First, you can 'echo back' the observed counts, to make sure they are as you intended. Note the use of $-notation to access additional information. chisq.out = chisq.test(MAT) chisq.out$obs
a  b
[1,] 10 70
[2,] 30 50
[3,] 50 30
[4,] 70 10


So $$X_{11} = 10.$$ Now for the expected counts.

chisq.out$exp a b [1,] 40 40 [2,] 40 40 [3,] 40 40 [4,] 40 40  In this case, it turns out that the expected counts are all the same, but that is not always the case. Please look at your text or class notes to see how the $$E_{ij}$$ are computed for this kind of test. Here we have $$E_{11} = 40.$$ According the the formula displayed above there are $$4 \times 2 = 8$$ contributions $$C_{ij} =(X_{ij} - E_{ij})^2/E_{ij}$$ to the chi-squared statistic $$Q.$$ In particular, contribution $$C_{11} = (10 - 40)^2/40 = 22.5.$$ It is also a good idea to look at the 'Pearson residuals'. They are $$R_{ij} = \pm \sqrt{C_{ij}},$$ where the sign is determined by whether $$X_{ij} - E_{ij}$$ is positive or negative. So $$R_{11} = -4.74,$$ which agrees with the output below. chisq.test(MAT)$resid
a         b
[1,] -4.743416  4.743416
[2,] -1.581139  1.581139
[3,]  1.581139 -1.581139
[4,]  4.743416 -4.743416


Many textbooks invite you to focus attention on any Pearson residuals with absolute values above about 2. Those indicate cells in the table that may have contributed to a significant result.

In your case, it seems that the first and last row categories may not be 'behaving' according to the null hypothesis.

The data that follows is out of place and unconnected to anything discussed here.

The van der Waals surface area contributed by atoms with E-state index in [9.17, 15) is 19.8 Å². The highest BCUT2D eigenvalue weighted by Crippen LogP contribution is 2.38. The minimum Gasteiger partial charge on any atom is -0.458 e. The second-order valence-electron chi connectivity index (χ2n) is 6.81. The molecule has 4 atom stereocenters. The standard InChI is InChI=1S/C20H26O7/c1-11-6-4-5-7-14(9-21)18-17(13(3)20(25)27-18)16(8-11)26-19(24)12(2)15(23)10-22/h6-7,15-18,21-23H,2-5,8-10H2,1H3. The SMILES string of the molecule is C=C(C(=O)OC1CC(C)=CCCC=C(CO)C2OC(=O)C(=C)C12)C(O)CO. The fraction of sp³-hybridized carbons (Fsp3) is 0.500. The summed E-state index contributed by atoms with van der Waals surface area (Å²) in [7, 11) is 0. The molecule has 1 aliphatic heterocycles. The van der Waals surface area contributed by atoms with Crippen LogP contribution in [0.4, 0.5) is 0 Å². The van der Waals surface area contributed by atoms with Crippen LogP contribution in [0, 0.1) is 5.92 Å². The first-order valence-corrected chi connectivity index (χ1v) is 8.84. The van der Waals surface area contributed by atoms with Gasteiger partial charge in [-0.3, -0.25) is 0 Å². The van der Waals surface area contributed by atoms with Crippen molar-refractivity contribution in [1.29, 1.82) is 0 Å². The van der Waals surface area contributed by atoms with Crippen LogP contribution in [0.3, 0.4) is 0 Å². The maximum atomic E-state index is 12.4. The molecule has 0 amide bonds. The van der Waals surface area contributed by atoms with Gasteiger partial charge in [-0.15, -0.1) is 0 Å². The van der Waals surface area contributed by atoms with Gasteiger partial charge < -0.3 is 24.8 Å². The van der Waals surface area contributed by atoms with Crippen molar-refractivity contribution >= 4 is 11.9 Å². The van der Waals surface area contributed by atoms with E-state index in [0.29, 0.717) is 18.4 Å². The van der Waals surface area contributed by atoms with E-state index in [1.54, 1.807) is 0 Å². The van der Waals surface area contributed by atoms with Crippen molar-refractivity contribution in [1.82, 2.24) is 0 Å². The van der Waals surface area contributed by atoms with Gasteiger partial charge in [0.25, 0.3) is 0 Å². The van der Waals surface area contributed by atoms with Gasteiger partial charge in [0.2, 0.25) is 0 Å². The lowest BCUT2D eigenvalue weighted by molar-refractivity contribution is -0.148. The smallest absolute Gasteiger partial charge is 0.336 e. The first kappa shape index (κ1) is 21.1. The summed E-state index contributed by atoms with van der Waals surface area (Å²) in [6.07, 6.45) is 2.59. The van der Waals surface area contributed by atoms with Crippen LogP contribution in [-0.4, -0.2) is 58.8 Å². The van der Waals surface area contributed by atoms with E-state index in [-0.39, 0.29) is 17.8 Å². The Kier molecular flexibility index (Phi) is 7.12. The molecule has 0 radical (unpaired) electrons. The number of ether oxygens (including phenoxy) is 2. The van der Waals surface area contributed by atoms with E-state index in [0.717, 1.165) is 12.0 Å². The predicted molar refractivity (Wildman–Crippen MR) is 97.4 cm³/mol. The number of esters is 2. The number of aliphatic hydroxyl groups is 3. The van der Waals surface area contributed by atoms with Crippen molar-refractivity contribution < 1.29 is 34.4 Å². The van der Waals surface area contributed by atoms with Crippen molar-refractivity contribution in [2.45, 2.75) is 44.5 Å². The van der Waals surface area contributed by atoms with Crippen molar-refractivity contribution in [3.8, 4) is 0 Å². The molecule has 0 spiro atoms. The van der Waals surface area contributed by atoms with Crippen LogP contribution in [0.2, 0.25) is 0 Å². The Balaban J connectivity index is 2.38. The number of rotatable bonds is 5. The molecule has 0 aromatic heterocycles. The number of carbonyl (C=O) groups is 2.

Note: You are, by far, not the first person to be confused by the syntax for the R function chisq.test. While the documentation is technically correct, IMHO it should be reworded to avoid unnecessary confusion.

Here is a situation in which a and b are 'factor' variables, as required for the syntax you used. A fair die is rolled 600 times and the results recorded in a. A 'psychic', isolated in another, room tries to guess each result in sequence. Her results are recorded in b. Are a and b independent $$(H_0),$$ or not? An analysis of a simulated experiment (modeled with no psychic ability) is as follows:

a = as.factor(sample(1:6, 600, rep=T))
b = as.factor(sample(1:6, 600, rep=T))
chi.out = chisq.test(a,b)
chi.out\$obs
b
a    1  2  3  4  5  6
1 20 11 20 15 15 15
2 13 18 22 11 14 16
3 16 21 14 17 20 20
4 16  8 10 16 14 24
5 17 14 20 23 23 13
6 19 18 19 19 15 14

chi.out

Pearson's Chi-squared test

data:  a and b
X-squared = 26.957, df = 25, p-value = 0.358

• Yes, thank you, this is it! I should have done chisq.test (a, p=b/sum(b)). But thanks for the broader explanation, I appreciate it, and it's been really helpful. May 5, 2019 at 7:17
• Generally speaking chi-sq tests of independence and homogeneity all "compare observed proportions to expected proportions." In your problem it would have been clearer to specify that a contains observed counts and b expected counts in the same 4 levels of one categorical variable--if that is the case. Then your code is OK. May 5, 2019 at 17:22